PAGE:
Thursday, October 20, 2011

Have you ever played Cowboys and Eskimos?

I grew up with horses and made my living as a cowboy folk artist for more than a dozen years, so it wasn't unusual for me to be wearing a cowboy hat when my wife and I visited Alaska a few years back.  We flew to Kotzebue, Alaska, which is 33 miles north of the Arctic Circle on Alaska's western coast.  About a dozen of us were on a van tour led by a young Inupiat native.  Part of his tour included a visit an Inupiat summer camp on the edge of the Chukchi Sea.  We had just arrived when suddenly an old Eskimo stepped out of the camp and shouted, "Hey cowboy!"  We shook hands, and exchanged greetings; then he asked me if I'd like a tour of the camp.

He explained to me that his people fished, hunted, and gathered tundra roots and berries to satisfy their diet.  He said they would move upstream to a winter camp in a couple of months, adding that they migrated back and forth every year to find fish and game.  His camp was extremely utilitarian in appearance.  Eskimos have few building materials in their native tundra, so they make do with a combination of new imported goods like plastic tarps and a few sticks of wood, and traditional materials, such as animal skins.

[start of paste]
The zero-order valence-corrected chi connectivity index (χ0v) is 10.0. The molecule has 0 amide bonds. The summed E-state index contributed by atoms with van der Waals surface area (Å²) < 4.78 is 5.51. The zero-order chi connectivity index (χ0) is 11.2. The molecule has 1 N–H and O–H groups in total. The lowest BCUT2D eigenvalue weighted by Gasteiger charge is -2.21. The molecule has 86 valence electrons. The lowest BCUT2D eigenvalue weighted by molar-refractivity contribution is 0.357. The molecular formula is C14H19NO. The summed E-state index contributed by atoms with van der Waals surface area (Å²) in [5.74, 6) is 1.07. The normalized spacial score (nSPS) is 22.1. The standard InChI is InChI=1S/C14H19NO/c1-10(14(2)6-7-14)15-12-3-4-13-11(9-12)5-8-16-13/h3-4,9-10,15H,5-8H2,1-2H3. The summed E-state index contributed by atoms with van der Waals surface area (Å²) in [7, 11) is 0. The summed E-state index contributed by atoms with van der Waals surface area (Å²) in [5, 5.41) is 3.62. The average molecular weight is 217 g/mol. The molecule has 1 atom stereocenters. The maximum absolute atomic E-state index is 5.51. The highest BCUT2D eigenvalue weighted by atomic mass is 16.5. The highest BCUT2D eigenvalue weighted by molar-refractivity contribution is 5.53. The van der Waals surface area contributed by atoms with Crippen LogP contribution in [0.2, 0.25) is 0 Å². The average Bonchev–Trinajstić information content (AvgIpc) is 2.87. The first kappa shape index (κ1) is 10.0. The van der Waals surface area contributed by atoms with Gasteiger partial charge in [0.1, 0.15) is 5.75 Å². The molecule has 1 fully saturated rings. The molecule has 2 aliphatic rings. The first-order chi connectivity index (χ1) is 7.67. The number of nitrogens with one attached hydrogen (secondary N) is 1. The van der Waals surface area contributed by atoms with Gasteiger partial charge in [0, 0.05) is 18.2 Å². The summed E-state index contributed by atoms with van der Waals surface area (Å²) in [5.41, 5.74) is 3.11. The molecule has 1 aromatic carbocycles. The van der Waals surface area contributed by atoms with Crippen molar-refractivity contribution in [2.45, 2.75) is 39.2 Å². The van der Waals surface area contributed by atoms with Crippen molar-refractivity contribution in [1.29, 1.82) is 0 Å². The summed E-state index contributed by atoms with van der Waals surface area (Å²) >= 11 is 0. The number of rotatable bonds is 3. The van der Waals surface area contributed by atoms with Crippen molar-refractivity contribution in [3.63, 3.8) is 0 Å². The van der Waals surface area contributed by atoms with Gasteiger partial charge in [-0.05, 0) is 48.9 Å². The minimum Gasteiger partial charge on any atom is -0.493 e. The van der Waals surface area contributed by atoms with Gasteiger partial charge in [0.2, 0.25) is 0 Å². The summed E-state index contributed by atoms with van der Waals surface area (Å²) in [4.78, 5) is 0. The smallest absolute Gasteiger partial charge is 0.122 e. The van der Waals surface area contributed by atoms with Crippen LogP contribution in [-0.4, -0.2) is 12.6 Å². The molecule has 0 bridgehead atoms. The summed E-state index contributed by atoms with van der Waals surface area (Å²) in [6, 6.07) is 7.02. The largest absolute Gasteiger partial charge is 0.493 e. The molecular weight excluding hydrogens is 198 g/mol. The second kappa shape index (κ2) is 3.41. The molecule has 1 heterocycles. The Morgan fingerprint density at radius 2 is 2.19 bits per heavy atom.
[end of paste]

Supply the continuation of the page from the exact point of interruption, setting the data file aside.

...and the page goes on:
I will always hold that meeting with a real Eskimo as one of my fondest travel memories.  I long to return for another visit to the "land of the midnight sun."

Maybe next time I will take a canoe upstream and see where the Inupiat people spend their winters.

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